I've never been a big fan of social media measures, but other people like them. "That's the best we have," people tell me.
Alexa, for example, is a longtime favorite for people to gage traffic, despite its obvious and admitted shortcomings. Some bloggers have even taken to using it as a valuation in order to determine ad rates. Maybe not any longer. Alexa changed its algorithm and plenty of people are cheering and weeping. Me, I'm just laughing because I had doubts (and still do) over its validity as a measure anyway.
Why? Well, for reasons like the impact of Entrecard (see exploring-rank-entrecards-impact-on.html
here for one thing. And my April Fools Day satire revealing-secrets-strategy.html
here for another. But most of all, my favorite reason is because Alexa always told me that it is not a valid measure.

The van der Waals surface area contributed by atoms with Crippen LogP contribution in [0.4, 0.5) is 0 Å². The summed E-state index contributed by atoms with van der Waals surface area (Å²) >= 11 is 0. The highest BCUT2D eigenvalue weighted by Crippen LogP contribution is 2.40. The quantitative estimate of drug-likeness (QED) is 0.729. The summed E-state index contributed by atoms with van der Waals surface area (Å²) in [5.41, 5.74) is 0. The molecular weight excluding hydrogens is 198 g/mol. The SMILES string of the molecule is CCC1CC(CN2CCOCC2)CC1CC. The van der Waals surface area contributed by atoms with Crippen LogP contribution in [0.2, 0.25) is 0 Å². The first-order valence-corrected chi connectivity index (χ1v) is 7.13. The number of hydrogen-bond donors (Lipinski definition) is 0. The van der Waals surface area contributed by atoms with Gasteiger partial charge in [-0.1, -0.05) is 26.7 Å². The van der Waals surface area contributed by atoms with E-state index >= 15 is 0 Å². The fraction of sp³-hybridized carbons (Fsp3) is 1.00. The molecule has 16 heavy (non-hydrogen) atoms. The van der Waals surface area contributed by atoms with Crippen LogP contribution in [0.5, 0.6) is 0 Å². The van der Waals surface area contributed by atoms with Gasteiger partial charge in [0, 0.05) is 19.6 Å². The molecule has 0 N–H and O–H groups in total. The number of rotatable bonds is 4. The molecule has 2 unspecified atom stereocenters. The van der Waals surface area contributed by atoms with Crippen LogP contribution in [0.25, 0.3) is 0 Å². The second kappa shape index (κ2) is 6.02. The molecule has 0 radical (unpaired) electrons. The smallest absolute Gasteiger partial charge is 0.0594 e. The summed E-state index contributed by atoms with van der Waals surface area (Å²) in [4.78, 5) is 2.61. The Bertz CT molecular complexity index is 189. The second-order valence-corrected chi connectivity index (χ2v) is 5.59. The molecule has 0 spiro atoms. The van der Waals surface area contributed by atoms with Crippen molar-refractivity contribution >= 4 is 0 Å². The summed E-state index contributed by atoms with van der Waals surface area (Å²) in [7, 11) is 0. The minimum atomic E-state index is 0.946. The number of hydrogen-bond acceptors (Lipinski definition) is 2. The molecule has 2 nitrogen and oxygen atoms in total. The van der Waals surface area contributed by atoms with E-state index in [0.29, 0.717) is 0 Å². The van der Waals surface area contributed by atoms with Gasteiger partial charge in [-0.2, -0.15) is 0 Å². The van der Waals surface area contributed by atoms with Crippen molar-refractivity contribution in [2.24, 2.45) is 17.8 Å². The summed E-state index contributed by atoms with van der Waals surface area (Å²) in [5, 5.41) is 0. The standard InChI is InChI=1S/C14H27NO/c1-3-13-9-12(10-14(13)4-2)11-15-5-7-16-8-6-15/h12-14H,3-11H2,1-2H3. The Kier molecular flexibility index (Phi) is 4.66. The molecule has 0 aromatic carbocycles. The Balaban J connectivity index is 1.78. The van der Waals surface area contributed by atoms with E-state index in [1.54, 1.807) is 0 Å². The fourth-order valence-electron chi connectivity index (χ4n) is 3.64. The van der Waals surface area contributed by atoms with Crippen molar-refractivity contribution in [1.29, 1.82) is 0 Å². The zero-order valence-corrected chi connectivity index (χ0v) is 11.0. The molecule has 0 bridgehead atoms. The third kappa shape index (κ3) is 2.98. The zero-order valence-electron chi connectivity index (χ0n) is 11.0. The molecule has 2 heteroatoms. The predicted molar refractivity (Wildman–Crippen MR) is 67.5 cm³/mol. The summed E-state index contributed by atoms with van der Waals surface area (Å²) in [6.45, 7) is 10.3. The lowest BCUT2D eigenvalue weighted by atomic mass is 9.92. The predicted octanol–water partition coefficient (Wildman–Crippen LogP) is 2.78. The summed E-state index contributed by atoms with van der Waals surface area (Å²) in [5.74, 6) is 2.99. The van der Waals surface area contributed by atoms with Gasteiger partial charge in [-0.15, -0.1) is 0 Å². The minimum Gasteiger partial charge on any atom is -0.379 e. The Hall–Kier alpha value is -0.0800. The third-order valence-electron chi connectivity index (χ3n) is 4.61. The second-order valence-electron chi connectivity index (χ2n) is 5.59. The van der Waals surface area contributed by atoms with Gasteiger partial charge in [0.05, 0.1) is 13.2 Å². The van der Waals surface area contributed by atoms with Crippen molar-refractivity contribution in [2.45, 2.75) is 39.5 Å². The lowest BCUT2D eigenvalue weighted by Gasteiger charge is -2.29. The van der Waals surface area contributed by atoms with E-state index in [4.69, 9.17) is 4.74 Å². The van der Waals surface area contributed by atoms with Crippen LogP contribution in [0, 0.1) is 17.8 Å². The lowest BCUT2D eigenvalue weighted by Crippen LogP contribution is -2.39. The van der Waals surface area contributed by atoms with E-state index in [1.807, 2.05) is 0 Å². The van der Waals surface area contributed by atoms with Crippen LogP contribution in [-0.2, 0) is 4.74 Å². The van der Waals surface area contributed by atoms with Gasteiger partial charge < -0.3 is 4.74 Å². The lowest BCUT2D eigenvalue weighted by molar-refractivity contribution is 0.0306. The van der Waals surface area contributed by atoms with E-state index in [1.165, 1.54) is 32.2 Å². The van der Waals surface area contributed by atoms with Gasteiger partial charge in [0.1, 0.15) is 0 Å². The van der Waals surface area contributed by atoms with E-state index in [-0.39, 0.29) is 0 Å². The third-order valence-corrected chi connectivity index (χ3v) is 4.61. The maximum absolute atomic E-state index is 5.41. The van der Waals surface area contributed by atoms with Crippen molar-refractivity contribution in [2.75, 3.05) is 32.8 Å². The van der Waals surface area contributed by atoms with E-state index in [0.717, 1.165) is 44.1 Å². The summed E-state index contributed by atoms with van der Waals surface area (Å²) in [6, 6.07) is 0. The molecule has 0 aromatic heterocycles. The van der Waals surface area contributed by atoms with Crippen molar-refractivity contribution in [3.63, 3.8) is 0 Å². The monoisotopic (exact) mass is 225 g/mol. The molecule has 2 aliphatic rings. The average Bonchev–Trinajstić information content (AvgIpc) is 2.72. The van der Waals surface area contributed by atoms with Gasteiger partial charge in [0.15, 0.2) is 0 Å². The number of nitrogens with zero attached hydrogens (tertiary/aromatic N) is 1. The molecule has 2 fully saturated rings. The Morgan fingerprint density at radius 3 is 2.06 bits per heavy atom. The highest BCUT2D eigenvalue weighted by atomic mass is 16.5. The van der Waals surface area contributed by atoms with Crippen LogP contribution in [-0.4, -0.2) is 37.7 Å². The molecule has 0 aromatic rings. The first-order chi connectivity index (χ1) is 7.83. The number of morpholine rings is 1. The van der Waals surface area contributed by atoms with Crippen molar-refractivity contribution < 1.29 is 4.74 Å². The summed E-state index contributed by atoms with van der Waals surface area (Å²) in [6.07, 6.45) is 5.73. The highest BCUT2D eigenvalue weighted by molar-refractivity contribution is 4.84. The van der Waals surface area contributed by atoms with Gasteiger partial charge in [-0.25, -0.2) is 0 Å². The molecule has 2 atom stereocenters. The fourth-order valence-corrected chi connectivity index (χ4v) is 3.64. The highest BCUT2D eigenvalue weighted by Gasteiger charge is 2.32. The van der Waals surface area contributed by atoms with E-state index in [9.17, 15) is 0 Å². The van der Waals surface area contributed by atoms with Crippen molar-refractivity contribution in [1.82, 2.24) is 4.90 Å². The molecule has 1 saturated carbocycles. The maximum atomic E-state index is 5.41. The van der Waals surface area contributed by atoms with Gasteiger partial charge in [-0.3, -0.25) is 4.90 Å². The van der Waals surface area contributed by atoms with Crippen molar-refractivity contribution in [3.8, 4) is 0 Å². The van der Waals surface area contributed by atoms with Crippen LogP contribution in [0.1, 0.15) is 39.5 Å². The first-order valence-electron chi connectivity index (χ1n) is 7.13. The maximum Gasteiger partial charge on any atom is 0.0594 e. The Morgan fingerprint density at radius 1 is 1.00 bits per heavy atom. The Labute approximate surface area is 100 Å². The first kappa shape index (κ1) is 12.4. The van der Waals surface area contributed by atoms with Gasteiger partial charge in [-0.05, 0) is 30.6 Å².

"Alexa's data comes from a large sample of several million Alexa Toolbar users and other traffic data sources; however, the size of the Web and concentration of users on the most popular sites make it difficult to accurately determine the ranking of sites with fewer than 1,000 monthly visitors. Generally, traffic rankings of 100,000 and above should be regarded as not reliable." — Alexa
In other words, sites with traffic less than 1,000 per day or in top 100,000 (which leaves an amazingly thin, maybe zero, middle) are not accurate. Of course, that doesn't mean Alexa doesn't have uses. It does.
But it also means that Alexa rankings are nothing to crow about or lord over others, especially when the difference of being on top or near the bottom can change with the simple switch of an algorithm. This morning, that switch was flipped and, very suddenly, combined ranking systems across the Web, including the AdAge 150, have been turned on their heads.
Tomorrow, I would not be surprised to see people attempt invalidate it; mostly those who embraced it when they were at the top.
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